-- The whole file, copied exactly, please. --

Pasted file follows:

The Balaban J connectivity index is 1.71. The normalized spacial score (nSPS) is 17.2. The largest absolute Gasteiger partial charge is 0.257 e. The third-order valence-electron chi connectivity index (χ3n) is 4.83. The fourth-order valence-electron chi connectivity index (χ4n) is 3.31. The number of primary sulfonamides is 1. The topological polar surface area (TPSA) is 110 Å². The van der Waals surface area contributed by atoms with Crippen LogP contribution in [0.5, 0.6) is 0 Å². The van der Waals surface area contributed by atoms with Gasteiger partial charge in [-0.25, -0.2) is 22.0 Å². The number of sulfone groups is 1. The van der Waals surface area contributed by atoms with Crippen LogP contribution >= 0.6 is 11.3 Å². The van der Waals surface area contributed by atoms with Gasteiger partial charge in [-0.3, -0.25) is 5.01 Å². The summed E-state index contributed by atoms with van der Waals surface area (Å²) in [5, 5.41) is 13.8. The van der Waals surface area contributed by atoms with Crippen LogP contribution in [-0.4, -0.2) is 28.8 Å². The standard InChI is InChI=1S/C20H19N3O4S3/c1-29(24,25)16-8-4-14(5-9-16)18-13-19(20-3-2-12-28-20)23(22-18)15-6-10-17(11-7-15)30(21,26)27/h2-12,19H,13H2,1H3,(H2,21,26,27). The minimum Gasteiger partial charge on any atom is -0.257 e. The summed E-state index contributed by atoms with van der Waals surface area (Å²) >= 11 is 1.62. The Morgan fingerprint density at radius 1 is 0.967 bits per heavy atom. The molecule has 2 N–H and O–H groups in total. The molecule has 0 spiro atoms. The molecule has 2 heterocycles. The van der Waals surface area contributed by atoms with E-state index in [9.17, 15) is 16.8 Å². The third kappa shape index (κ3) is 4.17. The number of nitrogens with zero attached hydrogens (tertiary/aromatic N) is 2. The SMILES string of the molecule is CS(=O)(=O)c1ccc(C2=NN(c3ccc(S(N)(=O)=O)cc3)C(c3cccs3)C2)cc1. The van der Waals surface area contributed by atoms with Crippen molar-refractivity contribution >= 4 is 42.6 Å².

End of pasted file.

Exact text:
The Balaban J connectivity index is 1.71. The normalized spacial score (nSPS) is 17.2. The largest absolute Gasteiger partial charge is 0.257 e. The third-order valence-electron chi connectivity index (χ3n) is 4.83. The fourth-order valence-electron chi connectivity index (χ4n) is 3.31. The number of primary sulfonamides is 1. The topological polar surface area (TPSA) is 110 Å². The van der Waals surface area contributed by atoms with Crippen LogP contribution in [0.5, 0.6) is 0 Å². The van der Waals surface area contributed by atoms with Gasteiger partial charge in [-0.25, -0.2) is 22.0 Å². The number of sulfone groups is 1. The van der Waals surface area contributed by atoms with Crippen LogP contribution >= 0.6 is 11.3 Å². The van der Waals surface area contributed by atoms with Gasteiger partial charge in [-0.3, -0.25) is 5.01 Å². The summed E-state index contributed by atoms with van der Waals surface area (Å²) in [5, 5.41) is 13.8. The van der Waals surface area contributed by atoms with Crippen LogP contribution in [-0.4, -0.2) is 28.8 Å². The standard InChI is InChI=1S/C20H19N3O4S3/c1-29(24,25)16-8-4-14(5-9-16)18-13-19(20-3-2-12-28-20)23(22-18)15-6-10-17(11-7-15)30(21,26)27/h2-12,19H,13H2,1H3,(H2,21,26,27). The minimum Gasteiger partial charge on any atom is -0.257 e. The summed E-state index contributed by atoms with van der Waals surface area (Å²) >= 11 is 1.62. The Morgan fingerprint density at radius 1 is 0.967 bits per heavy atom. The molecule has 2 N–H and O–H groups in total. The molecule has 0 spiro atoms. The molecule has 2 heterocycles. The van der Waals surface area contributed by atoms with E-state index in [9.17, 15) is 16.8 Å². The third kappa shape index (κ3) is 4.17. The number of nitrogens with zero attached hydrogens (tertiary/aromatic N) is 2. The SMILES string of the molecule is CS(=O)(=O)c1ccc(C2=NN(c3ccc(S(N)(=O)=O)cc3)C(c3cccs3)C2)cc1. The van der Waals surface area contributed by atoms with Crippen molar-refractivity contribution >= 4 is 42.6 Å².